Is journalism a public service?

By Normita Fenn

Normita Fenn

The emergence of the internet has truly changed our lives. We are able to connect via email, Facebook, Twitter and other forms of social media.

One other service the internet has given the public is the revelations of wrongdoings, frauds and scams that were ordinarily not known, thanks to the work of journalists. I watched a CNBC documentary, American Greed, a story about the former CEO of Tyco Int’l. Dennis Kozlowski. The work of many journalists, analysts and experts that uncover his extravagant lifestyle with his expensive tastes came into play.

This started as a case of non-payment of taxes (for his purchase of multi-million dollar art pieces in New York and shipping them somewhere else) that turned into larceny; media expose on his wife’s million dollar plus b-day party (caught on video), houses, luxury yachts that turned out to be financed by Tyco. A journalist from Wall Street Journal, Mark Maremont, was one of anchors of the show and who was one of the collaborative journalists who followed the case.

The downfall of Mr. Kozlowski and his co-defendant Mark Swartz, CFO, is one of the most prominent white collar crimes in our time because of the abuse of authority, abuse of the employees and stakeholders. He was found guilty of 22 of 23 counts of grand larceny and conspiracy, falsifying business records and violating general business law. He was sentenced to a maximum of 25 years in 2005.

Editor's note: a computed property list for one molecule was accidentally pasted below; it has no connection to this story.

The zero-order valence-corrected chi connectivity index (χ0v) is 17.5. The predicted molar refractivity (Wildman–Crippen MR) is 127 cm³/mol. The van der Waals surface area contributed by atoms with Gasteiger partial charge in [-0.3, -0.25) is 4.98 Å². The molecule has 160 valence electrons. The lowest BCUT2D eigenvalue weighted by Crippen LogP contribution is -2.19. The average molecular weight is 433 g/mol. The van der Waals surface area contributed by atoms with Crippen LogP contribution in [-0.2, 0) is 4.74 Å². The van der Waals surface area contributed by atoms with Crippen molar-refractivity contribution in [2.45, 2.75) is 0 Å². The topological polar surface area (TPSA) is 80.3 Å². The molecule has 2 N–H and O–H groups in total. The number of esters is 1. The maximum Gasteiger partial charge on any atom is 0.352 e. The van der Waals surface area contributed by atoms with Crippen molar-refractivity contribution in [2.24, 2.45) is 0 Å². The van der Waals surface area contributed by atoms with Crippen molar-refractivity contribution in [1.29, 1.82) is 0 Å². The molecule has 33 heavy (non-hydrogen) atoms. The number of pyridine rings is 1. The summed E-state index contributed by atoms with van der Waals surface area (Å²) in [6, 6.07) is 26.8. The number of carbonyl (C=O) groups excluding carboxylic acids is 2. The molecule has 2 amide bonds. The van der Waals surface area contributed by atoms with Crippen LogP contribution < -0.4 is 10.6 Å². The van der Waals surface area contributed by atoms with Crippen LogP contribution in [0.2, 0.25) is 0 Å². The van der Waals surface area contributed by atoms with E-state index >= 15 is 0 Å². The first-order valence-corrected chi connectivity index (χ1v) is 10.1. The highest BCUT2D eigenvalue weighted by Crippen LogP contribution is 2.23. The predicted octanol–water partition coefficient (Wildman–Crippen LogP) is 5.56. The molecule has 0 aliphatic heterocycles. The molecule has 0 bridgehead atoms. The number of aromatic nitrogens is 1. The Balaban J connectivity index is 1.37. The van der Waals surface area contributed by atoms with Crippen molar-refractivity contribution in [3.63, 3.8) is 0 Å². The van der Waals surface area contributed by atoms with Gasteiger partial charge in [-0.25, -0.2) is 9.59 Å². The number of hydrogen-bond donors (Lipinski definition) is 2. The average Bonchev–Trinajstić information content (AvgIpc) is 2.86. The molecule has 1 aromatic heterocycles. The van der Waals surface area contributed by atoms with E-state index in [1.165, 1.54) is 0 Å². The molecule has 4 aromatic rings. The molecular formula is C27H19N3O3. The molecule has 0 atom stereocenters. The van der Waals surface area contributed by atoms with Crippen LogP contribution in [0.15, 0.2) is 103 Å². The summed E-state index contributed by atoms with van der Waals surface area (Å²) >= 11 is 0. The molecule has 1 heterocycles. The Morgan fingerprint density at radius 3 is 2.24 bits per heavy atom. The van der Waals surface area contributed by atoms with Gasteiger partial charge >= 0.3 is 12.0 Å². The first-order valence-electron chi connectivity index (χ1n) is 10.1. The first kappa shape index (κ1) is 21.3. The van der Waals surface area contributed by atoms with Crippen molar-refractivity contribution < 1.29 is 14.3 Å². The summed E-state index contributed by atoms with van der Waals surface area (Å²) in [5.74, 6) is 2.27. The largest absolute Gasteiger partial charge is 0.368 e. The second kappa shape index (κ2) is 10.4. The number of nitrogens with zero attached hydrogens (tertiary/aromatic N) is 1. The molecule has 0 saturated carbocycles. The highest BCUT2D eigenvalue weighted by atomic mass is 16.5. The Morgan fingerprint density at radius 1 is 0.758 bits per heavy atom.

The revelations were mind-boggling when we think about what the journalists found, one of them saying that the sentence was too harsh and did not fit the crime considering the allegations against other high profile defendants of white collar crimes at that time. But are journalists’ not committed to public service and believe that what they are doing is for the good of the public?

Our society is better off because of the work that journalists do for us, and the Kozlowski case is one of them. In April 2012 his plea for parole was denied, the panel “ruling that releasing him early would tend to minimize his crimes and affect public safety.”

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About normitafenn

Normita Fenn studied journalism at University of Massachusetts-Amherst. She earned her MBA in Marketing from Golden Gate University-San Francisco. She resides in San Ramon, California. She can be reached at lanzfenn@yahoo.com. Follow her on Twitter: @NormitaFenn
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3 Responses to Is journalism a public service?

  1. normitafenn says:

    This case is merely an example of what true journalists are doing and why they pursue this noble profession – to serve the public with truth and integriy.

  2. Taj Nagar says:

    Smart, but interesting, as are many of your blogs.

    I read through the past entries over the past week, and I must
    say I think I’m infatuated.

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